The University of New Mexico announced recently that it has two Grand Challenges Explorations winners, an initiative funded by the Bill & Melinda Gates Foundation. Distinguished Professor Eric Loker, and Associate Professor Coenraad Adema, both from the UNM Department of Biology, will each pursue innovative global health and development research projects. Loker’s study is titled, “Amphistome Flukes to Control Schistosomes in African Snails,” while Adema’s study is titled, “Sentinel System for Detection of Schistosome Transmission.”
Grand Challenges Explorations (GCE) funds individuals worldwide to explore ideas that can break the mold in how we solve persistent global health and development challenges. Loker’s and Adema’s projects are two of more than 80 Grand Challenges Explorations Round 11 grants announced recently by the Bill & Melinda Gates Foundation.
To receive funding, Loker and Adema, and other Grand Challenges Explorations Round 11 winners demonstrated in a two-page online application a bold idea in one of five critical global heath and development topic areas that included development of the next generation condom, agriculture development, and neglected tropical diseases.
Loker, along with colleagues from the Kenya Medical Research Institute, will test whether parasitic flatworms known as amphistome flukes can compete with the human parasite Schistosoma mansoni with the goal of helping prevent human infections. These two types of worms co-inhabit the same snail species.
The investigators will harvest large quantities of amphistome eggs from the rumens of routinely slaughtered goats and cattle, and use temperature and light to induce miracidia (larva) to hatch in the laboratory. These will then be tested for their ability to infect schistosome-transmitting snails and to block or prevent schistosome infections in these snails. This low-tech, low-cost approach is more environmentally friendly than current chemical approaches, and its application to transmission sites can be easily halted once infection rates are under control.
“Some neglected tropical diseases are really neglected, and schistosomiasis is one of them, even though it infects over 210 million people,” Loker said. “For decades we have relied on the simple expedient of mass drug administration to limit morbidity and slow transmission of this disease. But now, there is a growing realization that without some means to limit the extent of schistosome development in their obligatory snail hosts, we will not be able to stop transmission.
“The support we have received from the Gates Foundation is timely – it will help us zero in on ways to reduce transmission, hopefully assisting the World Health Organization in achieving its goal of elimination of human schistosomiasis as a public health problem by 2025. But... we have a long way yet to go.”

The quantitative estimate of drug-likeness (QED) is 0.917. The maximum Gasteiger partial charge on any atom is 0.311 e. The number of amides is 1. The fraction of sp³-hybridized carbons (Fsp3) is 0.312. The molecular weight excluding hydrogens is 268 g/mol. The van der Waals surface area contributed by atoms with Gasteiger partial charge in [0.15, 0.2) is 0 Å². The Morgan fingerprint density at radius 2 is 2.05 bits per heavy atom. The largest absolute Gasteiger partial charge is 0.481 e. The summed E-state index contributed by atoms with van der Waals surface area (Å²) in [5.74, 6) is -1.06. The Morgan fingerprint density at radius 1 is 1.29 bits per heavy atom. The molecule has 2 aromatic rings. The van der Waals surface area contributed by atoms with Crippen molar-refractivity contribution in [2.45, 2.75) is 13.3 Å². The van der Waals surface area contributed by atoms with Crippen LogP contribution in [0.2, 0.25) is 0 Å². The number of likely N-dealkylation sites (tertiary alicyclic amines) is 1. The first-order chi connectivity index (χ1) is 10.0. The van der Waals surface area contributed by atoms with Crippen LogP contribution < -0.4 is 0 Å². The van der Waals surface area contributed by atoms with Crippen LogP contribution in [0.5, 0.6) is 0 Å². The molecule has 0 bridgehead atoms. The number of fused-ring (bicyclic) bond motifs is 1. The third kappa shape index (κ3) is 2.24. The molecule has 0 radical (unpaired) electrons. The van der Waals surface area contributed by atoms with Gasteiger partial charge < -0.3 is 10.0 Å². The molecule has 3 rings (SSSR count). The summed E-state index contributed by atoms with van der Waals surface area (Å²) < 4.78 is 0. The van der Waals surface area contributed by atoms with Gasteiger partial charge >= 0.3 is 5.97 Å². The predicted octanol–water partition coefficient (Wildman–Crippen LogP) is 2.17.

Adema will develop a device to attract, capture and display a signal from the parasitic flatworm Schistosoma mansoni in order to determine transmission risks and support control efforts. He will confirm the reported attraction of the parasite larvae to particular chemicals (chemo attractants) and then analyze whether the subsequent release of parasite enzymes can induce a color change that can be quantitatively detected using a chromogenic substrate. A prototype floating detection device carrying the most effective chemo-attractant and substrate will be developed that also enables recovery of parasite DNA for molecular-based detection.
“I will integrate previous insights from different fields of biology to better determine the infection risk for human schistosomiasis, a parasite-caused, neglected tropical disease,” Adema said.
About Grand Challenges Explorations
Grand Challenges Explorations is a US$100 million initiative funded by the Bill & Melinda Gates Foundation. Launched in 2008, over 850 people in more than 50 countries have received Grand Challenges Explorations grants. The grant program is open to anyone from any discipline and from any organization. The initiative uses an agile, accelerated grant-making process with short two-page online applications and no preliminary data required. Initial grants of US$100,000 are awarded two times a year. Successful projects have the opportunity to receive a follow-on grant of up to US $1 million.